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Cushion Spurge

Category:

An eye catching perennial with its tiny yellow flowers surrounded by yellow bracts in the spring; requires good soil drainage and full sun; perfect for the garden, borders and especially the rock garden; the white sap is an irritant to skin and poisonous

Characteristics

Species:
epithymoides
Average Landscape Height:
18 inches (24 inches with the flowers)
Average Landscape Width:
24 inches
Genus:
Euphorbia
Branching:
herbaceous
Plant Form:
mounded
Canopy:
low
Growth Rate:
medium
Pruning:
prune after flowering
Flower Color:
yellow
Flower Period:
from mid to late spring
Summer Foliage Color:
sea green
Maximum Light:
full sun
Minimum Light:
partial shade
Maximum Moisture:
moist
Minimum Moisture:
dry
Pollution Tolerance:
high

Ornamental Features

Cushion Spurge has masses of beautiful cymes of yellow flowers with yellow bracts at the ends of the stems from mid to late spring, which are most effective when planted in groupings. Its attractive pointy leaves emerge yellow in spring, turning bluish-green in color throughout the season.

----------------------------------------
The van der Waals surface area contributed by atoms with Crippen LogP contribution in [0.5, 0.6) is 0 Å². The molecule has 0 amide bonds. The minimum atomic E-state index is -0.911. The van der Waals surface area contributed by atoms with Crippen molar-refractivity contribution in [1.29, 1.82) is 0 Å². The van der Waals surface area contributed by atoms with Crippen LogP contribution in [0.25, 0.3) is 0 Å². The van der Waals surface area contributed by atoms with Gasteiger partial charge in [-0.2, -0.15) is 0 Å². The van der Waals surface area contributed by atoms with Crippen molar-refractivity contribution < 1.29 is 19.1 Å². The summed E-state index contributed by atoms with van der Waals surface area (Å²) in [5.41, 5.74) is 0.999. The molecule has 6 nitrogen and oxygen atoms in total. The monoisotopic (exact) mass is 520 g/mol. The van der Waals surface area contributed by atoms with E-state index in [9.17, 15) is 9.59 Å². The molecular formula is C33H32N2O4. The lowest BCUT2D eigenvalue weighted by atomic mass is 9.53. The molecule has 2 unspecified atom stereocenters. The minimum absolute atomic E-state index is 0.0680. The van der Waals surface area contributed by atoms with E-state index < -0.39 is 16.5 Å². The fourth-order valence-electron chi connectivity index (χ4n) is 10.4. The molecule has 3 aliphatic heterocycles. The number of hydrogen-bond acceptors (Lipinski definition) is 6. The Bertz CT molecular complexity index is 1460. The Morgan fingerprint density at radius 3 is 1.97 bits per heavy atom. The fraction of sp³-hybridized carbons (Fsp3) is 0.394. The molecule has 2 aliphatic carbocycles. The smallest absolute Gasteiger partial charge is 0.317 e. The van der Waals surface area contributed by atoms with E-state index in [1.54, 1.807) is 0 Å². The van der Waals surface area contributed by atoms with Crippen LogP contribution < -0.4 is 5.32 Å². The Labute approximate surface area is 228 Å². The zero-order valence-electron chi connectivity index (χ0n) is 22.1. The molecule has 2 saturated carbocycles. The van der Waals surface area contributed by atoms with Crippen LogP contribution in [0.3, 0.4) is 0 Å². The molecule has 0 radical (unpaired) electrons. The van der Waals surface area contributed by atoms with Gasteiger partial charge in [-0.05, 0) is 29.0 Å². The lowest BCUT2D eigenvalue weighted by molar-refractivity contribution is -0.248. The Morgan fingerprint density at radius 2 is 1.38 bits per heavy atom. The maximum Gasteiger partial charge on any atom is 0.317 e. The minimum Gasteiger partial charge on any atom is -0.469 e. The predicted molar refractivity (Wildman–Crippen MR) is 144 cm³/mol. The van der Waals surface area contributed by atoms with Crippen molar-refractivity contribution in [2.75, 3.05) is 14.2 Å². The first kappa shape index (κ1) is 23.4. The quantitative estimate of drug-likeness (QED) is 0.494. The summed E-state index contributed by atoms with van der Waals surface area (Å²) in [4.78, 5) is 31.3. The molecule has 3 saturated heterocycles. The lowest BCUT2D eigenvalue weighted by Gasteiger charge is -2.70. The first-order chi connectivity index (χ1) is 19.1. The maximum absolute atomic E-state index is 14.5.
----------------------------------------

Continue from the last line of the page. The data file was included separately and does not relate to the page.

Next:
Landscape Attributes

Cushion Spurge is an herbaceous perennial with a mounded form. Its medium texture blends into the garden, but can always be balanced by a couple of finer or coarser plants for an effective composition.

Planting & Growing

Cushion Spurge will grow to be about 18 inches tall at maturity extending to 24 inches tall with the flowers, with a spread of 24 inches. It grows at a medium rate, and under ideal conditions can be expected to live for approximately 10 years. As an herbaceous perennial, this plant will usually die back to the crown each winter, and will regrow from the base each spring. Be careful not to disturb the crown in late winter when it may not be readily seen!

This plant does best in full sun to partial shade. It is very adaptable to both dry and moist growing conditions, but will not tolerate any standing water. It is considered to be drought-tolerant, and thus makes an ideal choice for a low-water garden or xeriscape application. It is not particular as to soil pH, but grows best in sandy soils. It is highly tolerant of urban pollution and will even thrive in inner city environments. This species is not originally from North America, and parts of it are known to be toxic to humans and animals, so care should be exercised in planting it around children and pets. It can be propagated by division.

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